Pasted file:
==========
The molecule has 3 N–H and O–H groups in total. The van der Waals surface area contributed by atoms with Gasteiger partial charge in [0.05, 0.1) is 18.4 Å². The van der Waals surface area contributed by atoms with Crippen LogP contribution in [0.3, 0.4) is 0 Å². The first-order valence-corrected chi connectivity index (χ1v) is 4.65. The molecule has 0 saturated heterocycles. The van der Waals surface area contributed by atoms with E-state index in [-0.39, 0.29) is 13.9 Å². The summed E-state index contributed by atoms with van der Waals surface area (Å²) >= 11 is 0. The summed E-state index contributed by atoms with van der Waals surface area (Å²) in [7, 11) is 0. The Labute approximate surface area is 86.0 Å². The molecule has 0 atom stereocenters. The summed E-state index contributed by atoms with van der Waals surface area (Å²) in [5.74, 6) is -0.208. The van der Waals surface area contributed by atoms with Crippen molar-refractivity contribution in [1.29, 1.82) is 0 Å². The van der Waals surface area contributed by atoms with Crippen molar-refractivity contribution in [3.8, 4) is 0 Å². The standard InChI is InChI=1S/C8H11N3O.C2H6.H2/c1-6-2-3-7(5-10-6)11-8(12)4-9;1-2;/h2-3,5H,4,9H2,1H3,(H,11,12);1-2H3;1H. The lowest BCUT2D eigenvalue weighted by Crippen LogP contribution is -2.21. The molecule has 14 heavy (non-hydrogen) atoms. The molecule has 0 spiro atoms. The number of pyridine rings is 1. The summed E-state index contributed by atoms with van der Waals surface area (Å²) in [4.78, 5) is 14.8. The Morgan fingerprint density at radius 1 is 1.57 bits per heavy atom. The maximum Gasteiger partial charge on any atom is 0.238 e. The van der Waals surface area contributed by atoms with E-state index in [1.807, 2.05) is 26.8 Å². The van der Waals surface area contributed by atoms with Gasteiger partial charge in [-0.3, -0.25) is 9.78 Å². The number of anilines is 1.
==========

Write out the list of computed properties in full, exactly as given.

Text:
The molecule has 3 N–H and O–H groups in total. The van der Waals surface area contributed by atoms with Gasteiger partial charge in [0.05, 0.1) is 18.4 Å². The van der Waals surface area contributed by atoms with Crippen LogP contribution in [0.3, 0.4) is 0 Å². The first-order valence-corrected chi connectivity index (χ1v) is 4.65. The molecule has 0 saturated heterocycles. The van der Waals surface area contributed by atoms with E-state index in [-0.39, 0.29) is 13.9 Å². The summed E-state index contributed by atoms with van der Waals surface area (Å²) >= 11 is 0. The summed E-state index contributed by atoms with van der Waals surface area (Å²) in [7, 11) is 0. The Labute approximate surface area is 86.0 Å². The molecule has 0 atom stereocenters. The summed E-state index contributed by atoms with van der Waals surface area (Å²) in [5.74, 6) is -0.208. The van der Waals surface area contributed by atoms with Crippen molar-refractivity contribution in [1.29, 1.82) is 0 Å². The van der Waals surface area contributed by atoms with Crippen molar-refractivity contribution in [3.8, 4) is 0 Å². The standard InChI is InChI=1S/C8H11N3O.C2H6.H2/c1-6-2-3-7(5-10-6)11-8(12)4-9;1-2;/h2-3,5H,4,9H2,1H3,(H,11,12);1-2H3;1H. The lowest BCUT2D eigenvalue weighted by Crippen LogP contribution is -2.21. The molecule has 14 heavy (non-hydrogen) atoms. The molecule has 0 spiro atoms. The number of pyridine rings is 1. The summed E-state index contributed by atoms with van der Waals surface area (Å²) in [4.78, 5) is 14.8. The Morgan fingerprint density at radius 1 is 1.57 bits per heavy atom. The maximum Gasteiger partial charge on any atom is 0.238 e. The van der Waals surface area contributed by atoms with E-state index in [1.807, 2.05) is 26.8 Å². The van der Waals surface area contributed by atoms with Gasteiger partial charge in [-0.3, -0.25) is 9.78 Å². The number of anilines is 1.